Joan of Navarre (1370-1437)
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Joan of Navarre (1370-1437)

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There is a sculpture effigy on her tomb in Canterbury which gives the idea of a very lovely woman.
Dictionary of National Biography.

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Joan of Navarre (1370-1437)

Joan was the daughter of Charles the Bad and granddaughter of John the Good and whilst very young was sent off to be the third wife of the Duke of Brittany. Although he was much older, Joan had nine children by him. The exiled Henry Bolingbroke had taken refuge at their court and when her husband died in 1399 Joan asked the Pope for permission to re-marry. On getting the dispensation in 1402 she immediately wrote to Henry who straightaway married her by proxy hoping to get Brittany on his side against his enemies in France. Joan as Regent to the 10-year-old Duke should have been able to guarantee this but the Bretons were furious when they heard of the marriage and crossing the Channel, burnt Plymouth to the ground.

The marriage which took place in Winchester Cathedral when Henry was 36 and Joan three years younger, was no more popular with the English than it had been with the Bretons. Joan aggravated the situation by bringing with her a huge crowd of refugee Bretons and constantly demanding money from Henry, who gave in to her even though he was known to be mean. By 1409, Henry had quelled the rebellious barons but was suffering badly from eczema and epileptic fits. He had a particularly bad fit whilst praying at the shrine of Edward the Confessor in Westminster Abbey at Christmas, and it was feared he was dead. He eventually died three months later leaving Joan a widow once more.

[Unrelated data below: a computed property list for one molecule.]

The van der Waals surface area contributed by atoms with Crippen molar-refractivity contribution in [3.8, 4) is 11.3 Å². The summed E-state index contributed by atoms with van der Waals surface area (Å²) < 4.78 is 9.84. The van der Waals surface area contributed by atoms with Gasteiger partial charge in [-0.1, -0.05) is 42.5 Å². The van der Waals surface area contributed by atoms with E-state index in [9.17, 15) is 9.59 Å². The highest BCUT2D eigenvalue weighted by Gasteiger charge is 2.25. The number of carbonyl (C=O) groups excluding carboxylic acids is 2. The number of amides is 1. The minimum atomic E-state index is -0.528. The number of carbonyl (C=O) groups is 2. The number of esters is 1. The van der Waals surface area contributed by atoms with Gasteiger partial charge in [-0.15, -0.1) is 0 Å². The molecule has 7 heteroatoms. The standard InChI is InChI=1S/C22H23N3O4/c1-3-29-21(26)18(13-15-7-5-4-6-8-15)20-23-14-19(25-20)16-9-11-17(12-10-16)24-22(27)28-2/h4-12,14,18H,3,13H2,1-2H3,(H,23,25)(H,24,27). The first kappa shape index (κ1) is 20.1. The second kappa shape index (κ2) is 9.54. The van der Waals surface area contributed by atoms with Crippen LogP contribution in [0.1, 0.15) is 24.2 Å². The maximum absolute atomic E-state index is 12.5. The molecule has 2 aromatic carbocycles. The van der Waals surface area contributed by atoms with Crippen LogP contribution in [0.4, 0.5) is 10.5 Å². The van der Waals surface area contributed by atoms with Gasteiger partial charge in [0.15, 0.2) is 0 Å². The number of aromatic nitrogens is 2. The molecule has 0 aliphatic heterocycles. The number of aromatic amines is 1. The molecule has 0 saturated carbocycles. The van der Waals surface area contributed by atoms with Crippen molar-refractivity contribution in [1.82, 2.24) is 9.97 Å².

The new king, Henry V, had his eye on Joan's considerable estates, (one of which she had retired to) and arranged for all of her Breton followers to be finally thrown out of the country, and then in 1419, for her to be accused of witchcraft. Henry had no intention of having Joan burnt at the stake, but he did confiscate all her property and locked her up at Pevensey Castle where she remained until 1422, when he repented on his deathbed and had her released and her dower returned. Joan died in 1437 and was buried in a tomb by her husband at Canterbury.


A pathetic story is told of her, when her son Arthur, Count of Brittany, was in 1415 brought to England a prisoner after Agincourt, and came to visit his mother, she made one of her ladies take her place. The young count, who had not seen his mother since a visit to England in 1404, failed to recognise the mistake until Joan betrayed herself.
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